Comets are small rock, dust and ice objects that orbit the Sun. In 1950, Fred Whipple proposed the "dirty snowball" picture of comet structure. The nucleus of the comet - typically about 10 kilometers across - is composed mostly of dust and ices of carbon dioxide, water, ammonia and methane.

As the comet approaches the Sun, the ices in the nucleus sublime to form the coma, a dense cloud of gas and dust particles around the nucleus. The coma contains water, carbon dioxide and other neutral gases.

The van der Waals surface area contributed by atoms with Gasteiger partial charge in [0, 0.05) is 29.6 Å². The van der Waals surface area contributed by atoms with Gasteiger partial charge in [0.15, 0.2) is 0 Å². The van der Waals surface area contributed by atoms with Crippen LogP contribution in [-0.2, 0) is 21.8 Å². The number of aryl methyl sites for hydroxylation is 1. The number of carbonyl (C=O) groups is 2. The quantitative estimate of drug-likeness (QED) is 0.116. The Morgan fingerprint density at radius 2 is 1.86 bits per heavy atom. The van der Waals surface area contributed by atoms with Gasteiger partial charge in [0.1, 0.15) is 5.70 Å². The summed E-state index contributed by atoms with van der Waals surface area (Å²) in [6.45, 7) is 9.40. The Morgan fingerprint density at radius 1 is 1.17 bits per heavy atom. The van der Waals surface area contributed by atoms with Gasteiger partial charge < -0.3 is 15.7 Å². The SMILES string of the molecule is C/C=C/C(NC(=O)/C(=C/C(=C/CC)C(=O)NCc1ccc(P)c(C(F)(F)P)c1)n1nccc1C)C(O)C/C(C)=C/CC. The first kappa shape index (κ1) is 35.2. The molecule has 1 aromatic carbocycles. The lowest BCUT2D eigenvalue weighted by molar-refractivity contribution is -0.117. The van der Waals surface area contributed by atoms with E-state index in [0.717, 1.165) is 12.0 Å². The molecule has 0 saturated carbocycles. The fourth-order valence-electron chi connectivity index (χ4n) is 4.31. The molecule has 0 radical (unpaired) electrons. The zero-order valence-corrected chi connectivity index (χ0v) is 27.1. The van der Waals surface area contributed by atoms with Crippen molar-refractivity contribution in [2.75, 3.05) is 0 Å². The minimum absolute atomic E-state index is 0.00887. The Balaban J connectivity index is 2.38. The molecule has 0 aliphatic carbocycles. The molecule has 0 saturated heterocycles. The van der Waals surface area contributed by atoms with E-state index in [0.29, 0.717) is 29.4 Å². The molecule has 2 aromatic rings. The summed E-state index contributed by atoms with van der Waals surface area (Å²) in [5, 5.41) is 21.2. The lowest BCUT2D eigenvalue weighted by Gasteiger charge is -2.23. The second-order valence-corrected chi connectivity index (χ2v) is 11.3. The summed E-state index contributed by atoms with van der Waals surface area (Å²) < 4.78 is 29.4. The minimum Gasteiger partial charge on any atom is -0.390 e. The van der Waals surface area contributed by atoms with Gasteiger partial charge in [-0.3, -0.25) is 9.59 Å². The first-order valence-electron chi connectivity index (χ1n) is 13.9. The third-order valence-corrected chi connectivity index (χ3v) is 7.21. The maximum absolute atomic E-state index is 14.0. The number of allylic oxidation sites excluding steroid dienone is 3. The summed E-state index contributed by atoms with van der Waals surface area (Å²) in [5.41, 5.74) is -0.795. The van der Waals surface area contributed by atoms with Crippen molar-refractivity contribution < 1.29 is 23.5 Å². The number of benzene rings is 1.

When comets are near the Sun, the pressure of the Sun's radiation on the coma blows the dust and gas in the coma back into a long tail or tails. Eventually, after the comet has made many orbits of the Sun, the coma will have been e

[back to the topics page] [back to astro 201 home page] [back to Astro 201 FAQ page] [back to Astro 233 FAQ page]